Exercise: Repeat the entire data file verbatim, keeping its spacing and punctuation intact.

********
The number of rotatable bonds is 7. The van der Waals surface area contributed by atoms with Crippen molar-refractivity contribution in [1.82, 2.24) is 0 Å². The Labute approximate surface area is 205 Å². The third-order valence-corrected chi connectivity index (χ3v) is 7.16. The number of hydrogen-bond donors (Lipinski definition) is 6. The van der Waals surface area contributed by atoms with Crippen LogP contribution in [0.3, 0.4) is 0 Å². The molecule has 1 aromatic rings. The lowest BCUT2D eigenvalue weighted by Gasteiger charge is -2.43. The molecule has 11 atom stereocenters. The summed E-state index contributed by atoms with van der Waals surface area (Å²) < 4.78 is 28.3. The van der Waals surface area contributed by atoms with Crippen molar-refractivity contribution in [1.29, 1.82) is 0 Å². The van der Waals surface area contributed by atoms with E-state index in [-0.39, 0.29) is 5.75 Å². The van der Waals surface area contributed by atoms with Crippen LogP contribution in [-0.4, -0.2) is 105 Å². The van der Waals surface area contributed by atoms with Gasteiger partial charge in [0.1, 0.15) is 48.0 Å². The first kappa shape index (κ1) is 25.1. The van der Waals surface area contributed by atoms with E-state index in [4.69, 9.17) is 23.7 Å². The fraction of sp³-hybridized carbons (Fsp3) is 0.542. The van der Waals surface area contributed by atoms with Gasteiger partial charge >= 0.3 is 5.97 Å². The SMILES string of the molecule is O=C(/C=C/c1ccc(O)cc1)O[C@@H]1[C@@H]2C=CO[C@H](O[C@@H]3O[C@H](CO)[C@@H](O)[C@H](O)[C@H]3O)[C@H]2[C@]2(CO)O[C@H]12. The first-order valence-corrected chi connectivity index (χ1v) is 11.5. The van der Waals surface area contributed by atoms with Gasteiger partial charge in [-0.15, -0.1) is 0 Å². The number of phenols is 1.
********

The number of rotatable bonds is 7. The van der Waals surface area contributed by atoms with Crippen molar-refractivity contribution in [1.82, 2.24) is 0 Å². The Labute approximate surface area is 205 Å². The third-order valence-corrected chi connectivity index (χ3v) is 7.16. The number of hydrogen-bond donors (Lipinski definition) is 6. The van der Waals surface area contributed by atoms with Crippen LogP contribution in [0.3, 0.4) is 0 Å². The molecule has 1 aromatic rings. The lowest BCUT2D eigenvalue weighted by Gasteiger charge is -2.43. The molecule has 11 atom stereocenters. The summed E-state index contributed by atoms with van der Waals surface area (Å²) < 4.78 is 28.3. The van der Waals surface area contributed by atoms with Crippen molar-refractivity contribution in [1.29, 1.82) is 0 Å². The van der Waals surface area contributed by atoms with E-state index in [-0.39, 0.29) is 5.75 Å². The van der Waals surface area contributed by atoms with Crippen LogP contribution in [-0.4, -0.2) is 105 Å². The van der Waals surface area contributed by atoms with Gasteiger partial charge in [0.1, 0.15) is 48.0 Å². The first kappa shape index (κ1) is 25.1. The van der Waals surface area contributed by atoms with E-state index in [4.69, 9.17) is 23.7 Å². The fraction of sp³-hybridized carbons (Fsp3) is 0.542. The van der Waals surface area contributed by atoms with Gasteiger partial charge >= 0.3 is 5.97 Å². The SMILES string of the molecule is O=C(/C=C/c1ccc(O)cc1)O[C@@H]1[C@@H]2C=CO[C@H](O[C@@H]3O[C@H](CO)[C@@H](O)[C@H](O)[C@H]3O)[C@H]2[C@]2(CO)O[C@H]12. The first-order valence-corrected chi connectivity index (χ1v) is 11.5. The van der Waals surface area contributed by atoms with Gasteiger partial charge in [-0.15, -0.1) is 0 Å². The number of phenols is 1.